// your state variables
    // your methods
}
Enter fullscreen mode Exit fullscreen mode

You can completely remove StatefulWidget by using GetxController. Since GetxController has onInit() and onClose() methods. So you can replace initState() and dispose() methods in StatefulWidget. Pretty clever right? When your controller is created in memory, the onInit() method is called immediately, and the onClose() method is called when it is removed from memory.

You can also use the onReady() method in GetxController. The onReady() method will be called soon after the widget has been rendered on the screen.

class ProductController extends GetxController {

     @override 
    void onInit() {
       // Here you can fetch you product from server
       super.onInit();
    }

    @override 
    void onReady() {
       super.onReady();
    }

    @override
    void onClose() { 
          // Here, you can dispose your StreamControllers
          // you can cancel timers
          super.onClose();
    }
}
Enter fullscreen mode Exit fullscreen mode

Thanks to the DisposableInterface, GetxController can dispose of your controllers from memory on its own. So you don't need to dispose of anything manually anymore. GetxContoller will take care of it for you. As a result, it will help to reduce the memory consumption and improve the application performance.

The Reactive State Manager in GetX

The reactive state manager implements reactive programming in an easier and cleaner way. You may have used StreamContollers and StreamBuilder in your reactive programming approaches. But in GetX, you won't need to create such things. Furthermore, unlike Bloc, there is no need to create separate classes for each state. You can remove these boilerplates and do the same thing with just a few lines of code using Getx.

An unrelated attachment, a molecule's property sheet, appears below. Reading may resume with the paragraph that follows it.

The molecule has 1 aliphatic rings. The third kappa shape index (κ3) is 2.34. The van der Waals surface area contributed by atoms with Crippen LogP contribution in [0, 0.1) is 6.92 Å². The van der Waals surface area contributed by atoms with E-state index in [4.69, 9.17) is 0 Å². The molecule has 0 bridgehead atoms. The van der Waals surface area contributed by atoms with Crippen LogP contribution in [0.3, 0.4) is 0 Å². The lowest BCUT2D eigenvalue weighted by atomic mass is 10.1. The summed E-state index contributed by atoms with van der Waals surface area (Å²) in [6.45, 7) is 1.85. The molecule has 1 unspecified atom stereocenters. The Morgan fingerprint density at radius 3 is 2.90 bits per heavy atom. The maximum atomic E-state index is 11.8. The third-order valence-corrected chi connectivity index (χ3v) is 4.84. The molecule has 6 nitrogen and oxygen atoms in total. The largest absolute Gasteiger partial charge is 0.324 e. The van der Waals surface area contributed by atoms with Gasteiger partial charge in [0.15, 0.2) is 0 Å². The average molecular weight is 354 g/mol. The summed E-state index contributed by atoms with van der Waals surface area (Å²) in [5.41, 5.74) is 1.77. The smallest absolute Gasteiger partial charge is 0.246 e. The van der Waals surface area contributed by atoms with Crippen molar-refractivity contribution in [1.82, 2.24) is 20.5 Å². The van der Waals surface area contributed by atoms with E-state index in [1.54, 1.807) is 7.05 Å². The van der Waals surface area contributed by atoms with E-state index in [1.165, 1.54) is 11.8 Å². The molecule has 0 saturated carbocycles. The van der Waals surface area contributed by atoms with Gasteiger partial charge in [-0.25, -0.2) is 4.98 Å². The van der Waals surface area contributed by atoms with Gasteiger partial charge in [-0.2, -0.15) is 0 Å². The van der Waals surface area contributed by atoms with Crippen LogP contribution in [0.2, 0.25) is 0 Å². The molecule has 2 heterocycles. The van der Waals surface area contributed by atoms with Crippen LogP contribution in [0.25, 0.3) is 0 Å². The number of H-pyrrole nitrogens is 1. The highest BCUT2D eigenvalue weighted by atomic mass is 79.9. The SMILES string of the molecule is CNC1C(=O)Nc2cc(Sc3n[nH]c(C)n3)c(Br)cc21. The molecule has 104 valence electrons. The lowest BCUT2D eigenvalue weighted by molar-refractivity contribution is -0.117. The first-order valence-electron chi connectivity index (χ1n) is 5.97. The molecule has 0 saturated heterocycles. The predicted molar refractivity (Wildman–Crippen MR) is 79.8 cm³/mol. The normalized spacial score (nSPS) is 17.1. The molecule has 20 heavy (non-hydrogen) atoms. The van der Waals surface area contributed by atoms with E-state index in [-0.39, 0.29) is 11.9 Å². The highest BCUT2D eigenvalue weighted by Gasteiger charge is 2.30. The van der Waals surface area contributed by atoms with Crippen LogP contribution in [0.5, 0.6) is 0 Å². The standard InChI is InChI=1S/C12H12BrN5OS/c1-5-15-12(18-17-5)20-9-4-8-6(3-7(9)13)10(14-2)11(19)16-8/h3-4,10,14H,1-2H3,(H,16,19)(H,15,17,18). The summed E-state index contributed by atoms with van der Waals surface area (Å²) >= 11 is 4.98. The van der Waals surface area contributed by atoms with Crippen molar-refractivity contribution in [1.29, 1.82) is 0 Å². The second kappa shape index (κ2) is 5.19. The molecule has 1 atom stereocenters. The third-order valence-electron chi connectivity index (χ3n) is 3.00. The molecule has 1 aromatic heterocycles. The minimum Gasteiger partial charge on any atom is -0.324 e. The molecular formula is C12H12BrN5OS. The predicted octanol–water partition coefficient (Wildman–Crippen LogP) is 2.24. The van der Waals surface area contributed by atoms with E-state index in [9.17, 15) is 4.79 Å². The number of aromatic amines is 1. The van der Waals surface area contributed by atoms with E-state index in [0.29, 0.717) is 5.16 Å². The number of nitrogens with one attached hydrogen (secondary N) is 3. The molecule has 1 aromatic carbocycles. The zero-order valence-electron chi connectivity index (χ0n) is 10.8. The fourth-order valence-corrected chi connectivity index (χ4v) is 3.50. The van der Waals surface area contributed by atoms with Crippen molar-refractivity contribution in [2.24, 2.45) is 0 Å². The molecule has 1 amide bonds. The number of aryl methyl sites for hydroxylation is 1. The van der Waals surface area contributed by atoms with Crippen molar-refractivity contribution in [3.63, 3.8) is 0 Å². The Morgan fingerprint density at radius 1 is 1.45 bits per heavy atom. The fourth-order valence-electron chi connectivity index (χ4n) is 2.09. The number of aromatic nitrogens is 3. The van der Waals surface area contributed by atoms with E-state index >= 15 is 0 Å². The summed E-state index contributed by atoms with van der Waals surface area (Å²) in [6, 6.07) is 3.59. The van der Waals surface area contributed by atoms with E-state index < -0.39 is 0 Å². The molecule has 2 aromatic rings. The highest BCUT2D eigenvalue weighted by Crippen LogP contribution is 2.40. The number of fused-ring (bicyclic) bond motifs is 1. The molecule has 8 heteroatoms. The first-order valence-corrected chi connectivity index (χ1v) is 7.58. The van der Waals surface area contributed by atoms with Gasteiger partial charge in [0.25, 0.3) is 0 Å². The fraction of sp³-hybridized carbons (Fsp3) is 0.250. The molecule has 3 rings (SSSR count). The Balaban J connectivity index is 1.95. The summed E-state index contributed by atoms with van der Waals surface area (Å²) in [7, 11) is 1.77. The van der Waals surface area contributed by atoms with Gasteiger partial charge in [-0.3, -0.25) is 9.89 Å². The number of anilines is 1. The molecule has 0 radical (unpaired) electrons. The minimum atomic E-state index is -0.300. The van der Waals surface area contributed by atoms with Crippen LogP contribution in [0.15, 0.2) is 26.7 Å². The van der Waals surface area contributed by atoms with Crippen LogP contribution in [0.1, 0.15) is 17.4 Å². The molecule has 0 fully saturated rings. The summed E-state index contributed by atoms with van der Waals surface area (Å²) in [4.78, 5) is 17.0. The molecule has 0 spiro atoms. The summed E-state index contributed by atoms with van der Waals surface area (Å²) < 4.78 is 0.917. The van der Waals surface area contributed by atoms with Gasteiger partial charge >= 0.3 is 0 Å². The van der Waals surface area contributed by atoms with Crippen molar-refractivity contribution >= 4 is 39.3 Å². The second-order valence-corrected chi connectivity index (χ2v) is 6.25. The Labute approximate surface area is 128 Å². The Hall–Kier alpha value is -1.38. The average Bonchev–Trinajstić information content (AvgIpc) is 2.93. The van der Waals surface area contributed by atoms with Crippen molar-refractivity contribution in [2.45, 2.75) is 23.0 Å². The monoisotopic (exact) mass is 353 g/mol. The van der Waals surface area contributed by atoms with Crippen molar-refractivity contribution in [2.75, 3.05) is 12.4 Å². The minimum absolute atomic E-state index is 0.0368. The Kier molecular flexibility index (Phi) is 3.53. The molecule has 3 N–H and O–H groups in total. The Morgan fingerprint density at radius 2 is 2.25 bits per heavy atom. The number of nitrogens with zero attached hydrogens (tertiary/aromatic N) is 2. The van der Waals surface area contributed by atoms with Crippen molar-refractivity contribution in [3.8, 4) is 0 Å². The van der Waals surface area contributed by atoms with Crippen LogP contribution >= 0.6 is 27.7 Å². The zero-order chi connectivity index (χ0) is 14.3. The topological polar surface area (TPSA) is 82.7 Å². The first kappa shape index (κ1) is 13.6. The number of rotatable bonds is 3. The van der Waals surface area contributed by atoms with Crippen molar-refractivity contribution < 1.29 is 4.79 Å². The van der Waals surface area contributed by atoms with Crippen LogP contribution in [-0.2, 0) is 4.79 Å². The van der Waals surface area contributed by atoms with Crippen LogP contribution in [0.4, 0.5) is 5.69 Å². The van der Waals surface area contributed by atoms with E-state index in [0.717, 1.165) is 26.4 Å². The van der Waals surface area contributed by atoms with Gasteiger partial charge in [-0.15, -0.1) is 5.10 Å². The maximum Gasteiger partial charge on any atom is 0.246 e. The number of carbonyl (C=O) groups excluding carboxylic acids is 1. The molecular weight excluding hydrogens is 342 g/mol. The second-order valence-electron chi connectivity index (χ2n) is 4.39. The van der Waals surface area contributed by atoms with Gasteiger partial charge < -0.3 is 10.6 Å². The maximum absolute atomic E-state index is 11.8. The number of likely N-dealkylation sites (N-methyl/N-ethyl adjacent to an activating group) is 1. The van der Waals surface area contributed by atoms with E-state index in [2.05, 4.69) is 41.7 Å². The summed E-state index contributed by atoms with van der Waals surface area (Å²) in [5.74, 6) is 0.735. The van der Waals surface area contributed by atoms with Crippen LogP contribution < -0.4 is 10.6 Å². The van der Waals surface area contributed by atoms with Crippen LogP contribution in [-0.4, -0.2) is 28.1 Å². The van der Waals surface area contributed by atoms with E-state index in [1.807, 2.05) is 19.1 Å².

Create Reactive Variables

In the Reactive approach of GetX, first you need to create observable variables(reactive variables). In simple terms, your widgets can watch changes of your variables. And widgets can update their UI according to these changes in variables. There are three different ways to create reactive variables.

1. Attaching Rx to variable type, Rx{Type}

class CounterController extends GetxController {
    var counter = RxInt(0);  // You can add 0 as the initial value
} 
Enter fullscreen mode Exit fullscreen mode

2. Using Rx and Dart Generics, Rx<Type>

class CounterController extends GetxController {
    var counter = Rx<Int>(0);  // You can add 0 as the initial value
} 
Enter fullscreen mode Exit fullscreen mode

3. Adding .obs to the end

class CounterController extends GetxController {
    var counter = 0.obs; 
}
Enter fullscreen mode Exit fullscreen mode

That's it. Simple right, You can use any approach you like.

Using GetX and Obx

You can use GetX or Obx to listen to changes of your reactive variables from your widgets.
GetX<Controller> is just like StreamBuilder, but without a boilerplate.
Obx is much more simple than GetX. You just have to wrap your widget from it.

class CounterController extends GetxController {
    var counter = 0.obs; 
}  
Enter fullscreen mode Exit fullscreen mode

Using GetX:

GetX<CounterController>(
    init: CounterController(),
    builder: (controller) => Text(
         'Counter is ${controller.counter.value}'
    ),
),
Enter fullscreen mode Exit fullscreen mode

Using Obx:

Obx(() => Text(
        'Counter is ${controller.counter.value}'
    ),
),
Enter fullscreen mode Exit fullscreen mode

You have to use the value property in the reactive variable when accessing its value, like controller.counter.value.

class CounterPage extends StatelessWidget {

    final CounterController controller = Get.put(CounterController());


     @override
     Widget build(BuildContext context) {
        return Scaffold(
          body: Container(
             child: Center(
                child: Obx(() => Text(
                      'Counter is ${controller.counter.value}'
                    ),
                    ),
              ),
            ),
           );
        }
}
Enter fullscreen mode Exit fullscreen mode

When using the Obx, you can take advantage of GetX dependency injection. The Put method in GetX is used to manage your dependencies in your flutter project. And it will help you to use the same controller instance across all your child routes. After getting your CounterController instance into your widget, you can use it as the controller for the Obx.

The Simple State Manager in GetX